I had planned to write more about Timothy Armes’ great plug-in LR2/Mogrify, which among other things allows you to add fairly sophisticated borders and watermarks to your images when you export them. However, today I noticed that my very talented colleague David Marx has posted a video about this on Lightroomlab.com. Do check it out! You can download the plug-in here. Read the Quickguide for more instructions and examples.
Archive for August, 2009|Monthly archive page
I will be doing another of my popular two hour Lightroom demonstrations on September 10 at 6:30 pm at Shoreline College. Click here for more information. Email me at email@example.com to RSVP — I’d love to see you there!
Last week I wrote about Jeffrey Friedl’s plug-in that allows you to export images directly to Facebook. There are lots of other great third-party plug-ins out there. But how can one find out about them?
Easy, of course, or I wouldn’t be writing about it! In the Library module of Lightroom, click on the Export button (bottom left), then Plug In Manager (bottom left), and then Plug-in exchange. This takes you out to the Adobe web site, where you can browse and download plug-ins. You can choose to look at most popular, highest rated, featured, or all, and browse by category — Develop presets, Export plug-ins, Web galleries, and Other. You can also filter by whether they are shareware, donationware, commercial, etc. Adobe makes it all very easy for us — because these plug-ins increase the power of their product — a good deal all around. Just remember, it is third party software, and is therefore not guaranteed by Adobe.
Among other things, you’ll find plug-ins for exporting to places like Flickr, gmail, Smugmug, Photobucket, for creating borders and watermarks (check out LR2/Mogrify), for managing metadata, creating more sophisticated slideshows and web galleries, and for launching images into programs like Photomatix. You will also find all kinds of Develop presets for creating different looks for your photos.
Explore and enjoy!
I often look to see how readers get to my blog, and I have noticed that one post in particular that I wrote about understanding the Lightroom catalog often gets referred to on digital forums. Thank you to everyone who links to it. For those who haven’t read it, I thought I would call your attention to it: click here to read.
If you plan to print your image, I recommend that you do all of your clean up work zoomed into 1:1. You should also review all of your local adjustments at this zoom ratio to make sure that your edges aren’t obvious. Here’s an easy way to move through your image while you are zoomed in so that you don’t miss any of it:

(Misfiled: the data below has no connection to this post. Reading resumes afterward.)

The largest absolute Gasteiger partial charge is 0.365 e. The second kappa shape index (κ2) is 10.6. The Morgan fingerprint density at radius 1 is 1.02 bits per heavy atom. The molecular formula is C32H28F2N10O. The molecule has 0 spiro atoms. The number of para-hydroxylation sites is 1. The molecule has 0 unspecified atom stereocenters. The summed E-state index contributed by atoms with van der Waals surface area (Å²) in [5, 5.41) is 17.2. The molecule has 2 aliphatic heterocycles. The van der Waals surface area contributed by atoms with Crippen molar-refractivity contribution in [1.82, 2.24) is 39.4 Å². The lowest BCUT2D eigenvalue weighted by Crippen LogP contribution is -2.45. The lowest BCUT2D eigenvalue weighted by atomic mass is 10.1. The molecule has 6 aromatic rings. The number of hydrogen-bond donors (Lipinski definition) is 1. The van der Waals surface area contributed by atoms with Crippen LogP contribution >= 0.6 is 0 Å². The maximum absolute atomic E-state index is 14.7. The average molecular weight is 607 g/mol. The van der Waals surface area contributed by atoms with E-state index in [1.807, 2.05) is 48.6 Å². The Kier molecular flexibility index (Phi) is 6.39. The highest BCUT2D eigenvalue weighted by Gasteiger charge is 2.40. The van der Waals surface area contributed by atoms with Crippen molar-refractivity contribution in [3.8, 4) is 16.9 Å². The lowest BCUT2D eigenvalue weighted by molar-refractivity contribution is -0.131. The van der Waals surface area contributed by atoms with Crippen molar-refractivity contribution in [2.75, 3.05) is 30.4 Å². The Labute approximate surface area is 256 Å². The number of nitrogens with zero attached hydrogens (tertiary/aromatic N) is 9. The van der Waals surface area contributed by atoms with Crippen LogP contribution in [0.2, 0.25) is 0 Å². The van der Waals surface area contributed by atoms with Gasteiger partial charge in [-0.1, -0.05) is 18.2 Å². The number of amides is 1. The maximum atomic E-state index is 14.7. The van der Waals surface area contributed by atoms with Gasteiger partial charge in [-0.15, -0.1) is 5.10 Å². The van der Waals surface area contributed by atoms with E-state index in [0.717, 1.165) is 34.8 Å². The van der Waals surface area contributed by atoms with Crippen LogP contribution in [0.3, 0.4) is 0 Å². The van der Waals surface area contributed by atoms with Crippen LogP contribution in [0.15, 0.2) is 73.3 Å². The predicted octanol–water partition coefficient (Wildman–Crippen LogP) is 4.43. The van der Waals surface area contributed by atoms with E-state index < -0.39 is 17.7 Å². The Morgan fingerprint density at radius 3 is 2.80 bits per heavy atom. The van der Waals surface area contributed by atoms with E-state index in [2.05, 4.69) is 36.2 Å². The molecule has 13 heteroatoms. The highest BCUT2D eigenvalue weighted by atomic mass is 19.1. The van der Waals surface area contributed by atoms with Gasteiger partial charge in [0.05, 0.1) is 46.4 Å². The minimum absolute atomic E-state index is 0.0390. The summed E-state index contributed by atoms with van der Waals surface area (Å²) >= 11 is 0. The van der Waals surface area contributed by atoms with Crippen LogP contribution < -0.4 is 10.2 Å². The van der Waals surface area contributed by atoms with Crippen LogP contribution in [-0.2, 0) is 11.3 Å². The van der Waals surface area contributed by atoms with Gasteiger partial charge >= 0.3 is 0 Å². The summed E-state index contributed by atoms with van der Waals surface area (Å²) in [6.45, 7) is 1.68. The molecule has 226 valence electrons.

– Zoom into 1:1 (by clicking on 1:1 in the navigator panel or Ctl/Cmd + twice)
– Press the Home button on your keyboard to move to the top left corner of your image.
– Hit Page Down on your keyboard to move through the image one frame at a time. The first time you do this, watch in the Navigator panel how the rectangle (viewing area) moves: first down, and then to the right from the top down again. Page Up takes you in the opposite direction. End takes you to the bottom left corner.
I wrote about the importance of exposing as brightly as possible, short of blowing out important highlights in my post “What Lurks in the Shadows: The Case of the Black Cat“. I encourage you to read it if you haven’t.
I thought I would show you an example of a perfect exposure that in fact looks terrible in-camera.
Here is a photograph I took on the Oregon Coast:
And here is the histogram:
I nailed the exposure on this one — the histogram is as far to the right as possible without anything being blown out. But on the back of the camera the shot looks terrible!
Of course I didn’t worry, because I knew that I captured very high quality information in that right side of the histogram, and I can add lots of contrast and darken the image without worrying about noise and other data issues. Simply spending 30 seconds on the image in Lightroom, bringing the blacks slider to the right, adding a ton of contrast and reducing brightness gave me this:
The bottom line: if you try to darken something that is too bright, you will find that the image holds up quite well. If instead you try to brighten something that you have underexposed, you will find that noise that lurks in the shadows, as I show in my Cat post.
Do try this at home!
If you’re like me, you weren’t one of Facebook’s early adopters. But you dipped your toe into the water, ended up with lots of friends that you enjoy being connected with, and now Facebook is part of your daily routine and you can’t imagine life without it. Actually, come to think of it, my experience with Lightroom was quite similar.
Anyway, if you share photos on Facebook, you can easily upload them into the album of your choice directly from Lightroom, using Jeffrey Friedl’s export plugin. Unfortunately (and this is a big caveat), due to limitations on the Facebook side, you can’t upload to your business/fan page, only to your personal page.
You will find information and the download on his blog here. The download and installation instructions are on the righthand side. Jeffrey is providing this as donationware. As he says, “t is provide for free and is fully functional for the first six weeks, after which it becomes limited to processing at most 10 photos at a time until registered. Registration costs 1 cent; any additional donation you’d like to make in encouragement or thanks is up to you.” I think you will find that it is worth a donation.
UPDATE 9/2010: This post was written while Lightroom 2 was the latest. Lightroom 3 is now out, and one can post directly to Facebook from the Publish Services panel in the Library module of Lightroom, without a 3rd party plugin. However, Jeffrey Friedl’s plugin does still have more features.